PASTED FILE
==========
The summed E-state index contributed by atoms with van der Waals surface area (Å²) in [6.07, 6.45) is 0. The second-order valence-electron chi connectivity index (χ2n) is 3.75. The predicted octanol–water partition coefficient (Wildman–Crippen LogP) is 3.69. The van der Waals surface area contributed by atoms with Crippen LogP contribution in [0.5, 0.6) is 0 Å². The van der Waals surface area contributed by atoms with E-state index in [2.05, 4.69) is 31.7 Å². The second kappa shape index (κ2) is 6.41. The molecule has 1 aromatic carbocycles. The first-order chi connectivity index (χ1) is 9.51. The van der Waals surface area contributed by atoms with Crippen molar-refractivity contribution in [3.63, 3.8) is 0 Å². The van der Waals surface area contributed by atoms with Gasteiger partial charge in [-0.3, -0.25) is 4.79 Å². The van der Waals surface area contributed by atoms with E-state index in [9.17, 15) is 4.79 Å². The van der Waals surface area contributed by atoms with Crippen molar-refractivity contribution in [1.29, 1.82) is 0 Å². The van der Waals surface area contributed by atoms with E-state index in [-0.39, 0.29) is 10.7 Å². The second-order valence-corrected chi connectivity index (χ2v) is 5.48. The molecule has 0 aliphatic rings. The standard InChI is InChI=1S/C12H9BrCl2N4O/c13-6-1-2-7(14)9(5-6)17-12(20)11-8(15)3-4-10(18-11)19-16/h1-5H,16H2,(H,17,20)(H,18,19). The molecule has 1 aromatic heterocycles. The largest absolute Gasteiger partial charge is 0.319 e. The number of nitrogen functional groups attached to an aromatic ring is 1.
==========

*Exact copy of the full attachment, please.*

The summed E-state index contributed by atoms with van der Waals surface area (Å²) in [6.07, 6.45) is 0. The second-order valence-electron chi connectivity index (χ2n) is 3.75. The predicted octanol–water partition coefficient (Wildman–Crippen LogP) is 3.69. The van der Waals surface area contributed by atoms with Crippen LogP contribution in [0.5, 0.6) is 0 Å². The van der Waals surface area contributed by atoms with E-state index in [2.05, 4.69) is 31.7 Å². The second kappa shape index (κ2) is 6.41. The molecule has 1 aromatic carbocycles. The first-order chi connectivity index (χ1) is 9.51. The van der Waals surface area contributed by atoms with Crippen molar-refractivity contribution in [3.63, 3.8) is 0 Å². The van der Waals surface area contributed by atoms with Gasteiger partial charge in [-0.3, -0.25) is 4.79 Å². The van der Waals surface area contributed by atoms with E-state index in [9.17, 15) is 4.79 Å². The van der Waals surface area contributed by atoms with Crippen molar-refractivity contribution in [1.29, 1.82) is 0 Å². The van der Waals surface area contributed by atoms with E-state index in [-0.39, 0.29) is 10.7 Å². The second-order valence-corrected chi connectivity index (χ2v) is 5.48. The molecule has 0 aliphatic rings. The standard InChI is InChI=1S/C12H9BrCl2N4O/c13-6-1-2-7(14)9(5-6)17-12(20)11-8(15)3-4-10(18-11)19-16/h1-5H,16H2,(H,17,20)(H,18,19). The molecule has 1 aromatic heterocycles. The largest absolute Gasteiger partial charge is 0.319 e. The number of nitrogen functional groups attached to an aromatic ring is 1.